Saturday 20 May 2023

Faking and Mistaking Stonehenge pictures

Frank Stevens’ guidebook to Stonehenge was first published in 1916 and continued in print until 1938. It is still admired especially for the woodcut illustrations by Heywood Sumner. The first one is this.

But there is a problem with this illustration which Stonehenge geeks may notice immediately but seems not to have been noticed when the book was in print.

There is a second mistake which is with the caption, the view is towards the north east, not the south east; a mistake I have only just noticed despite studying this picture many times over the last year.

 As a clue here is a contemporary postcard from Frith’s showing the same scene, which also has a similar captioning mistake saying it is “from the N.W” when it is from the South West:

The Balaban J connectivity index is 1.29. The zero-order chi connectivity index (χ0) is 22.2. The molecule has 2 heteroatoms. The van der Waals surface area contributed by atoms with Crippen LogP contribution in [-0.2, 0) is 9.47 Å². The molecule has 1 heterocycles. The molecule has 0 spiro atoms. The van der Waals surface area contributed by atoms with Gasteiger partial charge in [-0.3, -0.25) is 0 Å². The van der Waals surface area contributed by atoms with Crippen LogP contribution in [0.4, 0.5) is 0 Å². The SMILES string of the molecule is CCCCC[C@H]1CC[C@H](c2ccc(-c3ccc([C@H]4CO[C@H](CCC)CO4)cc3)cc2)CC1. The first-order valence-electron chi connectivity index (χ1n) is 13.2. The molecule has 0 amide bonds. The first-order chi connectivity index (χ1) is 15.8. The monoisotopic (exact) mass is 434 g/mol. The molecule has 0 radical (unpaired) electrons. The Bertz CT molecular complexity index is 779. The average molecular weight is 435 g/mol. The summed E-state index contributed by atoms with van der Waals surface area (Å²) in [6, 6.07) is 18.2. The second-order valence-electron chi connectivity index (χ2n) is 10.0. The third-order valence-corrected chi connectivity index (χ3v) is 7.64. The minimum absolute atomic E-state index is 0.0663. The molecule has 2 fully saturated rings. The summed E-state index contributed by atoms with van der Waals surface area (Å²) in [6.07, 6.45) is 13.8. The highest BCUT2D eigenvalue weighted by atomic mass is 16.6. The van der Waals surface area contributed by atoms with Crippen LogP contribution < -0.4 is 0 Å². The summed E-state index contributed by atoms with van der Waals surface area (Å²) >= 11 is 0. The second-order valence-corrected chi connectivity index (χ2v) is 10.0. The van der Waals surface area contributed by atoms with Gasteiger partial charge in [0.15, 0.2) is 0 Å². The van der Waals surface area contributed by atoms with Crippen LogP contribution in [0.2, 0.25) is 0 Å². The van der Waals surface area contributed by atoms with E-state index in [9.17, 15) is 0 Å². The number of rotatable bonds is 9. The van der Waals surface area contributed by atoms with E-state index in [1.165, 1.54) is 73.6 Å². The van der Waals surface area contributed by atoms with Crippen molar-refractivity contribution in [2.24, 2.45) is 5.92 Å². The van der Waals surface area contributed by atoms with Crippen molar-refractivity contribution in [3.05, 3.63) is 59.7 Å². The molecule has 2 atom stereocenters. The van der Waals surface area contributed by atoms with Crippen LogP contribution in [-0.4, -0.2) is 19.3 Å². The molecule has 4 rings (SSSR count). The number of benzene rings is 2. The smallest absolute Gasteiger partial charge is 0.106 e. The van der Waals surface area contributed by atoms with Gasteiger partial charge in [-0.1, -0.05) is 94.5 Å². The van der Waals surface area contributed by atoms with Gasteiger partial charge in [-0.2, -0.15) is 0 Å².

Here is an earlier version of the picture:

The problem, if you didn’t notice it is that the tall stone, stone 56, was straightened on the 19th September 1901.

It seems that the postcard printers altered the picture rather than have a new photo taken.

Which was a shame as on the evening of the 31st December 1900, the trilithon on the left, Stones 21,22 and 122, was blown down in the course of a severe storm. So you can have stone 56 upright with 22 fallen or 56 leaning with 22 standing or for eighteen months 56 leaning and 22 fallen, but at no time in the early twentieth century were 56 and 22 both upright.

So the illustration in the official guidebook was taken from a faked photograph and not from reality. 

( This post is based on a letter that I had published in British Archaeology some time ago made relevant by a copy of the fake photo being auctioned next month.)

No comments:

Post a Comment

Comments welcome on fresh posts - you just need a Google account to do so.